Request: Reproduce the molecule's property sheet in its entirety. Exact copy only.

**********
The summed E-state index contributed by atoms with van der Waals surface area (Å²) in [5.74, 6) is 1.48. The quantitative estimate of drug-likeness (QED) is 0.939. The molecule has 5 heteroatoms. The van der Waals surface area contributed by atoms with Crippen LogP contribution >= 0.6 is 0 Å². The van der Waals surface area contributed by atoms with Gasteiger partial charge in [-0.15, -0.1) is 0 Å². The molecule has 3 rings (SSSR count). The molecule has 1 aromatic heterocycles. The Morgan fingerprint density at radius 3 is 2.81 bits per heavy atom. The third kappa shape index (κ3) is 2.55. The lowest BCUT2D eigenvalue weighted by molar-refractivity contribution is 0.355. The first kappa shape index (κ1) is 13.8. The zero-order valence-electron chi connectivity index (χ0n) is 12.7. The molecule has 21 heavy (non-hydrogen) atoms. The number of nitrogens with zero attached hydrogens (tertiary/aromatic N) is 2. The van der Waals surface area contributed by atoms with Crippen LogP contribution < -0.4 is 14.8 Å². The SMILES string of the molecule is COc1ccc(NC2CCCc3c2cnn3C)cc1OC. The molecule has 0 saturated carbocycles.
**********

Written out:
The summed E-state index contributed by atoms with van der Waals surface area (Å²) in [5.74, 6) is 1.48. The quantitative estimate of drug-likeness (QED) is 0.939. The molecule has 5 heteroatoms. The van der Waals surface area contributed by atoms with Crippen LogP contribution >= 0.6 is 0 Å². The van der Waals surface area contributed by atoms with Gasteiger partial charge in [-0.15, -0.1) is 0 Å². The molecule has 3 rings (SSSR count). The molecule has 1 aromatic heterocycles. The Morgan fingerprint density at radius 3 is 2.81 bits per heavy atom. The third kappa shape index (κ3) is 2.55. The lowest BCUT2D eigenvalue weighted by molar-refractivity contribution is 0.355. The first kappa shape index (κ1) is 13.8. The zero-order valence-electron chi connectivity index (χ0n) is 12.7. The molecule has 21 heavy (non-hydrogen) atoms. The number of nitrogens with zero attached hydrogens (tertiary/aromatic N) is 2. The van der Waals surface area contributed by atoms with Crippen LogP contribution < -0.4 is 14.8 Å². The SMILES string of the molecule is COc1ccc(NC2CCCc3c2cnn3C)cc1OC. The molecule has 0 saturated carbocycles.